Background: Fractalkine (CX3CL1) and its receptor (CX3CR1) play an important role in regulating microglial function. We have previously shown that Cx 3 cr1 deficiency exacerbated tau pathology and led to cognitive impairment. However, it is still unclear if the chemokine domain of the ligand CX3CL1 is essential in regulating neuronal tau pathology. Methods: We used transgenic mice lacking endogenous Cx 3 cl1 (Cx 3 cl1 -/-) and expressing only obligatory soluble form (with only chemokine domain) and lacking the mucin stalk of CX3CL1 (referred to as Cx 3 cl1 105Δ mice) to assess tau pathology and behavioral function in both lipopolysaccharide (LPS) and genetic (hTau) mouse models of tauopathy. Results: First, increased basal tau levels accompanied microglial activation in Cx 3 cl1 105Δ mice compared to control groups. Second, increased CD45+ and F4/80+ neuroinflammation and tau phosphorylation were observed in LPS, hTau/Cx 3 cl1 -/-, and hTau/Cx 3 cl1 105Δ mouse models of tau pathology, which correlated with impaired spatial learning. Finally, microglial cell surface expression of CX3CR1 was reduced in Cx 3 cl1 105Δ mice, suggesting enhanced fractalkine receptor internalization (mimicking Cx 3 cr1 deletion), which likely contributes to the elevated tau pathology. Conclusions: Collectively, our data suggest that overexpression of only chemokine domain of CX3CL1 does not protect against tau pathology.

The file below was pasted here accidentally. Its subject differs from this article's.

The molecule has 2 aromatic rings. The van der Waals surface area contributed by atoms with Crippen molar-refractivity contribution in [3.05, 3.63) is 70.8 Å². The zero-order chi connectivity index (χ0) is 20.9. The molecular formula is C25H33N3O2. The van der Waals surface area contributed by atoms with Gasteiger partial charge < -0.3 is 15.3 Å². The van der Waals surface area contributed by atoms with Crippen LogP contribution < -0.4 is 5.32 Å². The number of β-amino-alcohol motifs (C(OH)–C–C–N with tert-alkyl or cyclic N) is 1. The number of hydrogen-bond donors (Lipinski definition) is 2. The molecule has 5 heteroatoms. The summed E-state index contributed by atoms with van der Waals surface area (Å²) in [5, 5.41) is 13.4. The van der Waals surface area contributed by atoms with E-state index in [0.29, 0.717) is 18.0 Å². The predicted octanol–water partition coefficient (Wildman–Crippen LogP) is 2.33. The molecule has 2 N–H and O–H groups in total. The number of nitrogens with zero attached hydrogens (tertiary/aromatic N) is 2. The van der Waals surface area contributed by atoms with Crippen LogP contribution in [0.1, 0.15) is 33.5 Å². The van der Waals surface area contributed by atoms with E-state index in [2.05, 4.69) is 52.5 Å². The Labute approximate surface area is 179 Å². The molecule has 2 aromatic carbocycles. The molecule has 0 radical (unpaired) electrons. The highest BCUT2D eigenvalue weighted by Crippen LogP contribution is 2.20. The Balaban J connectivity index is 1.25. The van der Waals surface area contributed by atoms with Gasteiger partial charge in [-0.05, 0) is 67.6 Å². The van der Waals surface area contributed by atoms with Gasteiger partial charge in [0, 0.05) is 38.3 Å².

- Alzheimer's disease
ASJC Scopus subject areas
- Cellular and Molecular Neuroscience